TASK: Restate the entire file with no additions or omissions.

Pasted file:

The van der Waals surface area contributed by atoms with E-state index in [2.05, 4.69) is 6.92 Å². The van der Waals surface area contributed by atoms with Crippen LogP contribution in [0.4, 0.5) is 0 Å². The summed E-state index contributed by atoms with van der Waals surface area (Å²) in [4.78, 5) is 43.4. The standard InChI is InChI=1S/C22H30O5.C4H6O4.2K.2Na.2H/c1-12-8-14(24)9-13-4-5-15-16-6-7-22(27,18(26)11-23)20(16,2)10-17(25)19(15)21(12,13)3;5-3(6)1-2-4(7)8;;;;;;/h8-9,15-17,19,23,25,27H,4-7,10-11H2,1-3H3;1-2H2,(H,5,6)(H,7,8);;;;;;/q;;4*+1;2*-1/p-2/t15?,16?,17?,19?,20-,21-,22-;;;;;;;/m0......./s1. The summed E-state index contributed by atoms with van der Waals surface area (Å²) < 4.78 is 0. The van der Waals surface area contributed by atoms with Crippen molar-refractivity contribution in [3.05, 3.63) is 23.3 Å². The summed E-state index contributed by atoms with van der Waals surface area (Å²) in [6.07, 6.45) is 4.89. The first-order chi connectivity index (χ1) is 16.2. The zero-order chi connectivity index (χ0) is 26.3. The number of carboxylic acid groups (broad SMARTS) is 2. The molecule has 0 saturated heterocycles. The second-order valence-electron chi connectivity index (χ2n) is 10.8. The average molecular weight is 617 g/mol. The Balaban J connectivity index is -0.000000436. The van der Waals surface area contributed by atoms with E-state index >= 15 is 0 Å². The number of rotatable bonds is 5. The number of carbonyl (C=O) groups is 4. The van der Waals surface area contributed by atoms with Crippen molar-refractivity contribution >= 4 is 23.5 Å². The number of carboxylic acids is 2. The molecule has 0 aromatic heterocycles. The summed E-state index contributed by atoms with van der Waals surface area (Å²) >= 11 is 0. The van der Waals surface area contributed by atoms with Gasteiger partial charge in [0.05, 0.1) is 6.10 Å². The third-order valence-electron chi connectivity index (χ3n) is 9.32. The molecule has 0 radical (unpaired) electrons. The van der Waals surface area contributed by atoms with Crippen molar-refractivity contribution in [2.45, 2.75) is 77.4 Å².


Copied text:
The van der Waals surface area contributed by atoms with E-state index in [2.05, 4.69) is 6.92 Å². The van der Waals surface area contributed by atoms with Crippen LogP contribution in [0.4, 0.5) is 0 Å². The summed E-state index contributed by atoms with van der Waals surface area (Å²) in [4.78, 5) is 43.4. The standard InChI is InChI=1S/C22H30O5.C4H6O4.2K.2Na.2H/c1-12-8-14(24)9-13-4-5-15-16-6-7-22(27,18(26)11-23)20(16,2)10-17(25)19(15)21(12,13)3;5-3(6)1-2-4(7)8;;;;;;/h8-9,15-17,19,23,25,27H,4-7,10-11H2,1-3H3;1-2H2,(H,5,6)(H,7,8);;;;;;/q;;4*+1;2*-1/p-2/t15?,16?,17?,19?,20-,21-,22-;;;;;;;/m0......./s1. The summed E-state index contributed by atoms with van der Waals surface area (Å²) < 4.78 is 0. The van der Waals surface area contributed by atoms with Crippen molar-refractivity contribution in [3.05, 3.63) is 23.3 Å². The summed E-state index contributed by atoms with van der Waals surface area (Å²) in [6.07, 6.45) is 4.89. The first-order chi connectivity index (χ1) is 16.2. The zero-order chi connectivity index (χ0) is 26.3. The number of carboxylic acid groups (broad SMARTS) is 2. The molecule has 0 saturated heterocycles. The second-order valence-electron chi connectivity index (χ2n) is 10.8. The average molecular weight is 617 g/mol. The Balaban J connectivity index is -0.000000436. The van der Waals surface area contributed by atoms with E-state index >= 15 is 0 Å². The number of rotatable bonds is 5. The number of carbonyl (C=O) groups is 4. The van der Waals surface area contributed by atoms with Crippen molar-refractivity contribution >= 4 is 23.5 Å². The number of carboxylic acids is 2. The molecule has 0 aromatic heterocycles. The summed E-state index contributed by atoms with van der Waals surface area (Å²) >= 11 is 0. The van der Waals surface area contributed by atoms with Gasteiger partial charge in [0.05, 0.1) is 6.10 Å². The third-order valence-electron chi connectivity index (χ3n) is 9.32. The molecule has 0 radical (unpaired) electrons. The van der Waals surface area contributed by atoms with Crippen molar-refractivity contribution in [2.45, 2.75) is 77.4 Å².